Unsolicited promotional for Bandcamp.com

Last Friday (Feb. 3), the music site Bandcamp.com (where my CDs live digitally) had a special event. For any purchase made, Bandcamp would donate their proceeds of the sale to the American Civil Liberties Union (ACLU). During the event, they sold a million dollars worth of music, which was a 550% increase over their usual Friday sales. Bandcamp’s share is approximately 12% of the proceeds of a sale, so that means the ACLU got a lotta money. Especially since around 400 acts donated their share of the take to the ACLU too. Here’s their report on it.

None of the sales were of my music. I don’t say this to make anyone feel bad. For a lot of reasons, I didn’t expect to sell any more than usual, and usual has been nothing for a while. It would’ve been a good time for me to release a new recording, but that didn’t happen. So I wasn’t going to be a contributor to the effort that way.

So I bought stuff from Bandcamp. I spent about $50 on five different CDs, mostly from local folks. Bandcamp mostly sells downloads, if you’re wondering, but they also sell CDs (with included downloads) if the artist has those, and other “merch” too. Once you buy, you can stream your purchases all you want. You can stream before buying, too, though only a few times.

I think Bandcamp is one of the most underrated music sites out there, to be honest. There’s so much out there, and it’s not flooded with mainstream pop stuff like all my other favorite sites from the past, like mp3.com and myspace before they fell apart.

It felt good to buy the CDs, not just for the ACLU angle, but this is the sort of purchase for myself that I tend to put off and never quite manage. That would be a shame, because now I have cool music I didn’t have before. And I helped kick some bucks to an organization that I think will do us some good, too.

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Genealogical Breakthrough

You may remember back in November I wrote about my great-grandfather Winslow, with two possible stories of how, where, and when he died (with slight additional variations) and my ever-thwarted attempts to find out what the real story was.

In mid-January, I managed to ensnare myself into a half-year subscription to Newspapers.com (via a one-week trial period that I kinda-sorta forgot to end). I had been poking around for him in Chicago, Detroit, and Port Huron newspapers there, striking out in general.

Yesterday, I did a really broad search for his last name, anywhere in Michigan, in the years 1890–1893. Lo and behold, results came up in a newspaper from a tiny town I had no expectation had ever had a newspaper. The first result was a paragraph that said he was bound for Chicago as a mate on the steam barge J.I. Case in April 1892. The second was a longer paragraph in June 1892, noting that he had passed away at home near Yale, Michigan, earlier in the week after three weeks of illness with typhoid fever.

I didn’t know anyone could get giddy over typhoid fever, but I did. Well, ok, not exactly for that reason, of course. I was just really happy to have solved this mystery. I do not know where the case of typhoid fever was acquired; I’m not sure it matters, really. I just saved the two “clips” into my Ancestry.com page for Winslow, updated the death information, and smiled.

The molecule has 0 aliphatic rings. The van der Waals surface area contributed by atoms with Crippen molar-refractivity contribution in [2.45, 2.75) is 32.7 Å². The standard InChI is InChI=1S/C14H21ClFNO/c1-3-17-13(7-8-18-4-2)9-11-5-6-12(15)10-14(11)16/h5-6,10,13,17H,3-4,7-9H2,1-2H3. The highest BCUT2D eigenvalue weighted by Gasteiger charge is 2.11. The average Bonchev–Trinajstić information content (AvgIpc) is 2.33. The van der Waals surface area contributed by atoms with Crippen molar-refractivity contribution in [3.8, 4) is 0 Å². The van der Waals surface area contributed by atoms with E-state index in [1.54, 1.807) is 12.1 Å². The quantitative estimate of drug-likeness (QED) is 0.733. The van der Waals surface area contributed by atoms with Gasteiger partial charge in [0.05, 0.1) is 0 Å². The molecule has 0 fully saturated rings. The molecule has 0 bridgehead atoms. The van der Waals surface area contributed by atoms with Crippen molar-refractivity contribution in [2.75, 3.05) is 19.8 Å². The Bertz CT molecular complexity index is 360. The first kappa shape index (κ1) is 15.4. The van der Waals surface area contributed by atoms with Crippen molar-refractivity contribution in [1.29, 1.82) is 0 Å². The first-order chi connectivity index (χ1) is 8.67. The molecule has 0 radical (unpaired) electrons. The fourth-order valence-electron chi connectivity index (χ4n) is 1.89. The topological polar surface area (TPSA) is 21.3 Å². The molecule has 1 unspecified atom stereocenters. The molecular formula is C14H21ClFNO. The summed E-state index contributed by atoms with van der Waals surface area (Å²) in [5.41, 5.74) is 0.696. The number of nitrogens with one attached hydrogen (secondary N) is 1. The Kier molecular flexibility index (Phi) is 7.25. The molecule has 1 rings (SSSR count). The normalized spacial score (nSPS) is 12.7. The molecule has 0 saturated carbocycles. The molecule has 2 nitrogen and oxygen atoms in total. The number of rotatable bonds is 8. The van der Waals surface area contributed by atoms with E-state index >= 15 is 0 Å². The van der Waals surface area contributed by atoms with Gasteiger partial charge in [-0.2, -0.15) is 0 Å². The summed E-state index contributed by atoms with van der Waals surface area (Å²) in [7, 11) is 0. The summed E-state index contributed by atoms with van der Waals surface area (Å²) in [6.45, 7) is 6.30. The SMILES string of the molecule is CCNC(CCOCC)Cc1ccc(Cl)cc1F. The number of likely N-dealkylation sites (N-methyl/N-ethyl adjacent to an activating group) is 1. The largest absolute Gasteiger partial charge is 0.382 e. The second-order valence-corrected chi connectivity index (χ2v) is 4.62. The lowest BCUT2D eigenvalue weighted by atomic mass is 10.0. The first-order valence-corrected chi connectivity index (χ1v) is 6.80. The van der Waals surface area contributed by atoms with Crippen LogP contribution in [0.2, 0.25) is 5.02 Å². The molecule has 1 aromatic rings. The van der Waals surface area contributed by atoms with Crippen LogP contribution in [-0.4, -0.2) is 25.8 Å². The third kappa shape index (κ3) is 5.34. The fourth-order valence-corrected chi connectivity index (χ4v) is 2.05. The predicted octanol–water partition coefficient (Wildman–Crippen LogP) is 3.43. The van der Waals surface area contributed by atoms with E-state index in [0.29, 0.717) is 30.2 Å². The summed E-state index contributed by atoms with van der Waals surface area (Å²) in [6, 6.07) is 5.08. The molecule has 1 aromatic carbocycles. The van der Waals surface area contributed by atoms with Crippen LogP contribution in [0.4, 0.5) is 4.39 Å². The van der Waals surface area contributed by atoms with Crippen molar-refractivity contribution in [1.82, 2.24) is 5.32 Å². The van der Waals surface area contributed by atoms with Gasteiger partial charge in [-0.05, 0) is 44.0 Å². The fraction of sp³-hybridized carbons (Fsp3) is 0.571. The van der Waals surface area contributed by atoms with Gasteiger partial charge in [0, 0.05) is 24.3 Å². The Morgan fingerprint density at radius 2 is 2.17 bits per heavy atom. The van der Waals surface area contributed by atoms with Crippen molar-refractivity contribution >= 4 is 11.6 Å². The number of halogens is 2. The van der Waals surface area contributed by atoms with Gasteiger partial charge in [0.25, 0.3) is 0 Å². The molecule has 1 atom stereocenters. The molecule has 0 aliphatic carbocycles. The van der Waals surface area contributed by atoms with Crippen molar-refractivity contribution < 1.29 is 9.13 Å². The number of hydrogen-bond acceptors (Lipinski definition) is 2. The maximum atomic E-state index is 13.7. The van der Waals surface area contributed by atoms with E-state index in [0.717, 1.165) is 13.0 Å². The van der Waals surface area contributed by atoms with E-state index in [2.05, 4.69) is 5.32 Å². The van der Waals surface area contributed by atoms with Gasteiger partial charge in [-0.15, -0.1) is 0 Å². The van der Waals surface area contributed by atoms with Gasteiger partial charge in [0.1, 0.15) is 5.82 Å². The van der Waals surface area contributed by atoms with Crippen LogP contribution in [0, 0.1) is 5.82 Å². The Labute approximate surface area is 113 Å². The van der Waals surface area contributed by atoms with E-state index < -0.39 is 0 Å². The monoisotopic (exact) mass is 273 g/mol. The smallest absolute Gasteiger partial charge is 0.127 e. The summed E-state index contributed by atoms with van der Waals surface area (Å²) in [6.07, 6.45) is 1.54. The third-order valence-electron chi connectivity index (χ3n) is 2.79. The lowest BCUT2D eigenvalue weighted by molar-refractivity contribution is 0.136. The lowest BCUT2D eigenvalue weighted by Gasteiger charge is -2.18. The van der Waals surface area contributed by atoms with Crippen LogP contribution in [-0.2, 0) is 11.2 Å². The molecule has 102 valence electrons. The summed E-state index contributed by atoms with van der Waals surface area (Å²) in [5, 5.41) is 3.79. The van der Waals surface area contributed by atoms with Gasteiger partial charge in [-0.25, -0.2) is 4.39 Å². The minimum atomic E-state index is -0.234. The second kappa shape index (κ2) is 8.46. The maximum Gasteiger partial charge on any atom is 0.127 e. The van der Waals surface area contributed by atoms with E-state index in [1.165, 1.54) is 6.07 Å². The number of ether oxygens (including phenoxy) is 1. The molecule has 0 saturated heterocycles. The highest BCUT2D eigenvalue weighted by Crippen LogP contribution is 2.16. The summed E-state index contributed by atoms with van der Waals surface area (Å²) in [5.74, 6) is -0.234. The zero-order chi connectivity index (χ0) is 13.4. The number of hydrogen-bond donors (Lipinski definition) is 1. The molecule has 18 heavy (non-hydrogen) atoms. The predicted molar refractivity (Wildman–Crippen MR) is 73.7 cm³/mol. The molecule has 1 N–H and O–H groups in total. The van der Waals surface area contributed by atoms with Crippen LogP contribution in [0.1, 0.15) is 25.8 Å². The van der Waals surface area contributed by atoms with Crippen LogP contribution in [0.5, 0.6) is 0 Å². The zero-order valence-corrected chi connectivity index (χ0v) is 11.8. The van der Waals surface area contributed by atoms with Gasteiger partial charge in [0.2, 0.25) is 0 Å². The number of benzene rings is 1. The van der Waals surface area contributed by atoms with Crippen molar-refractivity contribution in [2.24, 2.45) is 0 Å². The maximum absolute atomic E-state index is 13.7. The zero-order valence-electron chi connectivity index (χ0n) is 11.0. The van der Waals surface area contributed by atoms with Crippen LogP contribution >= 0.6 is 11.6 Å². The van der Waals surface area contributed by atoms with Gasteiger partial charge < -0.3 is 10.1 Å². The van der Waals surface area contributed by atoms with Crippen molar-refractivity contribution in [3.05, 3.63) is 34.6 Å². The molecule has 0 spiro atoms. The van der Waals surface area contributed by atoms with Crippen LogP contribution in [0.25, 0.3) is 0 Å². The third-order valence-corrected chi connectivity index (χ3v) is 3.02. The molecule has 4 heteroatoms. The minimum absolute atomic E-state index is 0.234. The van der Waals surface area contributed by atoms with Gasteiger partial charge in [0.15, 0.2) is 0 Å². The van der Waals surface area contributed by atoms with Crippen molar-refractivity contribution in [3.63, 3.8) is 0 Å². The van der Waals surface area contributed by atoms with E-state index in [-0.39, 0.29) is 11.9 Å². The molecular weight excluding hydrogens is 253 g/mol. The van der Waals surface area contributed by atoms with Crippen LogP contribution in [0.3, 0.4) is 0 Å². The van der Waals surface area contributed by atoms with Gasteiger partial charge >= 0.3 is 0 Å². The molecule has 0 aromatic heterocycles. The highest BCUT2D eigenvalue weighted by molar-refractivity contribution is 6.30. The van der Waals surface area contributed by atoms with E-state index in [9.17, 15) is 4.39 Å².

He left behind a wife, two sons, and a daughter; five months after his death, his third son was born. Curiously, none of them is mentioned in his death notice, just his father, the Civil War captain. The obit concludes “The family have the sympathy of all,” which is a nice touch.

So… on to the next cold case.

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Dust clearing

Earlier this month, or more like late in December, there was a kerfuffle over LJ’s data servers being moved from the U.S. to Russia, where the parent company is located. There are many business reasons why consolidating operations may be justified. I never saw any publication of these reasons, but I’ve been a rank-and-file member of a corporation long enough to know possible reasons (cost savings, economies of scale, yada yada). However, it happened at the time that many American users were also concerned about the outcome of our presidential election, and the president-elect’s apparent ties to the president of Russia. As a result, a good number of LJ users fled for other ports.

It’s been a week or two since I looked for any news. I actually never found any real news, to be honest. Most of the information came from users of LiveJournal or Dreamwidth, either their posts themselves or social media news outlets whose only sources were those posts. My searches covered the Russian English-language outlets I used in the past, but they had nothing.

I did not flee. I just ran out of time to say things. It would be a lie to say I didn’t consider my options, but I came to the conclusion LJ is still (still!) where I see the best sense of community and the best platform to support it. Moving anywhere would require a lot of reaching out to try to get my friends to, not necessarily move with me, but at least look me up in my new home.

LJ being more wholly Russian doesn’t concern me any more than it used to. I’m not Russian, and I’m not likely to say anything controversial that relates to Russia or its people (there’s no audience for that, for me). If for some reason the situation deteriorates as far as censorship goes, it’s likely to be caused by people in the U.S. and it will affect all hosts. I think we’re far from that stage.